Researchers are taking a look at carnosic acid as possibly having clinical applications for age-related macular degeneration. Carnosic acid is a component of rosemary which is an herb used in kitchens everywhere. Rosemary has antioxidant and anti-inflammatory properties. In previous studies, researchers had determined that carnosic acid fights off free radical damage in the brain and now researchers have found that carnosic acid protects the retina from degeneration and toxicity. In this most recent study, which was published in Investigative Ophthalmology & Visual Science, researchers studied carnosic acid's protective mechanism in retinal cell cultures. The cell cultures were exposed to hydrogen peroxide to induce oxidative stress and then the cells were treated with carnosic acid which initiated antioxidant enzyme production in the cells. This resulted in lowering the levels of cell-damaging free radicals and peroxides. The team then tested carnosic acid in rodents that had light-induced damage to photoreceptors. Rodents that had been pre-treated with carnosic acid had a thicker outer nuclear layer in the eye, which indicated that their photoreceptors were protected. The team is continuing their research and is now creating improved derivatives of carnosic acid to protect the retina and the brain as well from various degenerative conditions including age-related macular degeneration. Larger more well-controlled human studies will be required to determine if this is a viable nutritional therapy for people with macular degeneration.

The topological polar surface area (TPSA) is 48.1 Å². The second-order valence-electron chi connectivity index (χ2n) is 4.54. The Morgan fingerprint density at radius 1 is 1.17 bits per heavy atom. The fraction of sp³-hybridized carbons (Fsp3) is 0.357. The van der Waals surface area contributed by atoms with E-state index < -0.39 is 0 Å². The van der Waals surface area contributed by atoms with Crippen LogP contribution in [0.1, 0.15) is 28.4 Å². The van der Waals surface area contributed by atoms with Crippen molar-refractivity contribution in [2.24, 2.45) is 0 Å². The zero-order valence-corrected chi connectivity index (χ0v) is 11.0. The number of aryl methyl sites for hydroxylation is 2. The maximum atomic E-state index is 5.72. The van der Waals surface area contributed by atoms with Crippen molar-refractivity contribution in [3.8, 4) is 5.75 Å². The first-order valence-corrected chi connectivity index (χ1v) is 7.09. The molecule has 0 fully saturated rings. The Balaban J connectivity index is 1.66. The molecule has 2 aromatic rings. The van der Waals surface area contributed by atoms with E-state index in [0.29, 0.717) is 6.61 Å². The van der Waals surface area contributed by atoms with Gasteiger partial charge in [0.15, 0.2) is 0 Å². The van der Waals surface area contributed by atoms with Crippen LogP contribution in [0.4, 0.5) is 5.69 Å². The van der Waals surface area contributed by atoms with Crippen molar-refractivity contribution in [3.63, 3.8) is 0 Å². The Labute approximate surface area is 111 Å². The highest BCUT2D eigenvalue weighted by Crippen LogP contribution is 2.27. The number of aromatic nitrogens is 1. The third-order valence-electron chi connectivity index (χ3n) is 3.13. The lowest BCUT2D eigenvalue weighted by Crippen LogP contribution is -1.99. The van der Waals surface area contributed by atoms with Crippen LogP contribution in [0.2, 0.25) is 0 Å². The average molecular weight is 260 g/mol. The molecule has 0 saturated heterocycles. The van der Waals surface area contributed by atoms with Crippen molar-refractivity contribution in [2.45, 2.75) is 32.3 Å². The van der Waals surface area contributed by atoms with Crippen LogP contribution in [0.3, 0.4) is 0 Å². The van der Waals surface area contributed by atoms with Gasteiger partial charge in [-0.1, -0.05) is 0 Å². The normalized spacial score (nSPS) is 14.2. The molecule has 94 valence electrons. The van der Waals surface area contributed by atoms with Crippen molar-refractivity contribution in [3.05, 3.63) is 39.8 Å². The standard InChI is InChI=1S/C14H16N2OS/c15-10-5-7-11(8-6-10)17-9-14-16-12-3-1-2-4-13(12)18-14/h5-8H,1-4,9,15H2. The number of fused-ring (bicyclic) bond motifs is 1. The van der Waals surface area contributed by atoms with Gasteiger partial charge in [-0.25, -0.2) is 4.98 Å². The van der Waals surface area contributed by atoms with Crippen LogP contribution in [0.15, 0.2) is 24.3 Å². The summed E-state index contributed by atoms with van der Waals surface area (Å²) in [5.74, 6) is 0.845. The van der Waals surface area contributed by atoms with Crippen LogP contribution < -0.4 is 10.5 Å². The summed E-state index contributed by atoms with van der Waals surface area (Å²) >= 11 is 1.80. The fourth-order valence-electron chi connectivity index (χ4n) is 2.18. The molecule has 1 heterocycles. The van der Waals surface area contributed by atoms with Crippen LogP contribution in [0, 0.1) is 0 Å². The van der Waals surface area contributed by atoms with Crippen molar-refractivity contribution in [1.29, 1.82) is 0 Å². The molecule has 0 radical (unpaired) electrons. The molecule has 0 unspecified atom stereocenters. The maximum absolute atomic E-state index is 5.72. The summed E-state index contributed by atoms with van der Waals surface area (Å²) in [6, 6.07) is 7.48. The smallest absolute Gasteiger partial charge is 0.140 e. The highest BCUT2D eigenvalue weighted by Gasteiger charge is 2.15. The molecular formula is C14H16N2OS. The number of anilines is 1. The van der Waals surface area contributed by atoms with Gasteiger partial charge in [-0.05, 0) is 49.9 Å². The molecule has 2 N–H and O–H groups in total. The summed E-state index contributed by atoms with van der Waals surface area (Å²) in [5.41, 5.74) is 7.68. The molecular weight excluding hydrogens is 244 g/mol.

Rosemary a possible therapy for AMD?
- by Dr. Paul Krawitz
- 05 December, 2012